The Value Chain for Coffee[16]

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Source: Supply Chains in Export Agriculture, Competition, and Poverty in Sub-Saharan Africa

Brazil, Vietnam, Colombia, Indonesia, and Ethiopia are the main producers and exporters of green coffee, with Brazil’s share close to one-third of the total market. Uganda, Côte d’Ivoire, and Kenya are also among the top twenty exporting nations. Most of the coffee produced is consumed in high-income countries. The United States, Germany, Italy, Japan, and France are the top five importers.

More than 80 percent of the production is traded internationally as green coffee, generally packed in 60 kg bags. Green coffee is available to buyers either directly or via the spot markets in the United States and Europe. International buyers are generally concerned with the uniformity and consistency of green coffee and they require information on the type of coffee, the type of primary processing, the country of origin, and the official grade standard.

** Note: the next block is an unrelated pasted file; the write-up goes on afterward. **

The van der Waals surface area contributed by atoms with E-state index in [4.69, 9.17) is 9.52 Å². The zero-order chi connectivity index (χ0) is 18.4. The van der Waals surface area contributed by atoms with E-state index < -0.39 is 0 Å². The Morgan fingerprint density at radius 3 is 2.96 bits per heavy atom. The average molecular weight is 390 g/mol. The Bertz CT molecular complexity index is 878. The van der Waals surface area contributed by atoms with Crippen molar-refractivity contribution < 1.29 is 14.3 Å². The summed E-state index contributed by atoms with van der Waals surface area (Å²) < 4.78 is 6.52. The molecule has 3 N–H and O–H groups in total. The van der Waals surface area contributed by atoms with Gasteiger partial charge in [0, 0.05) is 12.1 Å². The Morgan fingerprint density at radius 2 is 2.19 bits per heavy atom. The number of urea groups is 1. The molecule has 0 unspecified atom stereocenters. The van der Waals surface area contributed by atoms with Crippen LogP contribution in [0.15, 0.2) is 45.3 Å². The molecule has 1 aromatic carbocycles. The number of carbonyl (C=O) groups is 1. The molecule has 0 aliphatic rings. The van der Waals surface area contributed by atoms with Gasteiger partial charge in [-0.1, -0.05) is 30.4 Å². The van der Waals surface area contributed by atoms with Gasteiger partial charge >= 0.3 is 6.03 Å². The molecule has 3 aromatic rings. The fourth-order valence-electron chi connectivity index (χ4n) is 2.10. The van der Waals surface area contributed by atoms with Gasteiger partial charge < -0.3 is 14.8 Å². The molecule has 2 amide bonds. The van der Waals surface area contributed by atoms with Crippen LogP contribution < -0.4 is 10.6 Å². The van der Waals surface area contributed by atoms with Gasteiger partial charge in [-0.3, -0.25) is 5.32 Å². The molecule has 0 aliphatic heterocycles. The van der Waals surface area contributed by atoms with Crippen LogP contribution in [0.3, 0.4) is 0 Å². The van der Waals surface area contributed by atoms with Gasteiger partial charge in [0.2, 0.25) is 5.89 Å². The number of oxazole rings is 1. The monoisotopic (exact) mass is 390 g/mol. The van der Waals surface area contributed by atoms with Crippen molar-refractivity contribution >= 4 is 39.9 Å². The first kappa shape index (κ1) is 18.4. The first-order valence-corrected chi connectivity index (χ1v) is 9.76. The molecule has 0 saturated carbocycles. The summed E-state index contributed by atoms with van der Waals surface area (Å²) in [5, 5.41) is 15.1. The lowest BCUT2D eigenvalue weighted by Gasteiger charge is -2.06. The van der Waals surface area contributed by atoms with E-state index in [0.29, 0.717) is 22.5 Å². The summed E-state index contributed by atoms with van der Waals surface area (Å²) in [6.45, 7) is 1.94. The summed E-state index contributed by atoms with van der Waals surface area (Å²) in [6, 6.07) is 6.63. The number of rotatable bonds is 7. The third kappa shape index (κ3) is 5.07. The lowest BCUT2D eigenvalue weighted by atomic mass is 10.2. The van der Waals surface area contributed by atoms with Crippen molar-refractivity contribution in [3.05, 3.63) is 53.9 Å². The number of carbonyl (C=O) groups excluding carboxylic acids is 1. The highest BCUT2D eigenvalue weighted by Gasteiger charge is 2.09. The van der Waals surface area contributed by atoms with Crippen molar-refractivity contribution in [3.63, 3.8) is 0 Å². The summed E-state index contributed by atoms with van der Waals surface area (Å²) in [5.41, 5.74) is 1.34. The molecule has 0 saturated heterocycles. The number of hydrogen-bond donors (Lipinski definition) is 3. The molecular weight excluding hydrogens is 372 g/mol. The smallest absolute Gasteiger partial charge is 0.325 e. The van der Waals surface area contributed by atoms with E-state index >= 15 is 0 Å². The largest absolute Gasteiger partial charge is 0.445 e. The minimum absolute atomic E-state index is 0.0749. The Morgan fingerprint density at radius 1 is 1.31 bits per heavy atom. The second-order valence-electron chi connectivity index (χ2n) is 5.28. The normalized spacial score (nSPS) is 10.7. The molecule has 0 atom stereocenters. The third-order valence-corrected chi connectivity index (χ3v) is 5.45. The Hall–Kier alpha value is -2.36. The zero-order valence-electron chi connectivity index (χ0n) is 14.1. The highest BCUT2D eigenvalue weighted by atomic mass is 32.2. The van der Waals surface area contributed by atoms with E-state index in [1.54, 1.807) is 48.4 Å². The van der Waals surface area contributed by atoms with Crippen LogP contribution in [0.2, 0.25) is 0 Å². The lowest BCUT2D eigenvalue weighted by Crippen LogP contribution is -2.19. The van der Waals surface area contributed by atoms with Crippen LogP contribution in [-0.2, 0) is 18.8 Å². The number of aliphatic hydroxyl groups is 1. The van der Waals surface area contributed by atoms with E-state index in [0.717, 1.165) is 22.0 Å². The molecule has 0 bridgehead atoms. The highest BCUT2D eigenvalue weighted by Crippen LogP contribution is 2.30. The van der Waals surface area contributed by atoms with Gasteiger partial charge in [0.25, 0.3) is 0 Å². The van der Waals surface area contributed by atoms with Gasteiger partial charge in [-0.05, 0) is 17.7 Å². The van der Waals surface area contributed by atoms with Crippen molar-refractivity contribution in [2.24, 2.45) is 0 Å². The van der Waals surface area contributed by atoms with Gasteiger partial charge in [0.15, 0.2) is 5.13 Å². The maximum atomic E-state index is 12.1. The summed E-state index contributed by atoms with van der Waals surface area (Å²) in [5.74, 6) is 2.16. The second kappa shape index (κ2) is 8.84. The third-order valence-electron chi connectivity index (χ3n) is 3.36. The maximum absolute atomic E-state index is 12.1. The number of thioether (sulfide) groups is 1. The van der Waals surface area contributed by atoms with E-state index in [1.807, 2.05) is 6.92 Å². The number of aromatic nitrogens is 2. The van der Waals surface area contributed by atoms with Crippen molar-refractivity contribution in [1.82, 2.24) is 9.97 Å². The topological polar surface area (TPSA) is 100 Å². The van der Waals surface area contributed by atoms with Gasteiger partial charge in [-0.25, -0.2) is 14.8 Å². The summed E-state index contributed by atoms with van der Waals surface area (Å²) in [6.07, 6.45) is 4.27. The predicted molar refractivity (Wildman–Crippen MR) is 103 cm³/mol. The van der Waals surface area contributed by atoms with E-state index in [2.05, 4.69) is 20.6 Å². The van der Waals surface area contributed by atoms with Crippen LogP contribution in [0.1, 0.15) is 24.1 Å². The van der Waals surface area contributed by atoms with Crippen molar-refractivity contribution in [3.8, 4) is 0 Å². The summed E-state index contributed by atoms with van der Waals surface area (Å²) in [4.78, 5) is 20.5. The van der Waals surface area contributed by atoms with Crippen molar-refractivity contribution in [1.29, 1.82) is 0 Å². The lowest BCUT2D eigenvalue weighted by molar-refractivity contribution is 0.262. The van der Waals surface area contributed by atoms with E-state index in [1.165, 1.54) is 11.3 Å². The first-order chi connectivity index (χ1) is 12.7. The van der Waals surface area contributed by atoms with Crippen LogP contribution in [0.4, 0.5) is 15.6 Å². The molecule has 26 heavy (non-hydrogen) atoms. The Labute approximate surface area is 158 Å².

Globally, coffee for home consumption is mostly purchased in supermarkets. The food retail sector is highly concentrated in the United States, the United Kingdom, and Northern Europe and plays a dominant role in the food marketing chain. There is also an important and growing market for special- ties and product differentiation that is been exploited by smaller producers.

Within the EU, the most important forms in which coffee is consumed are: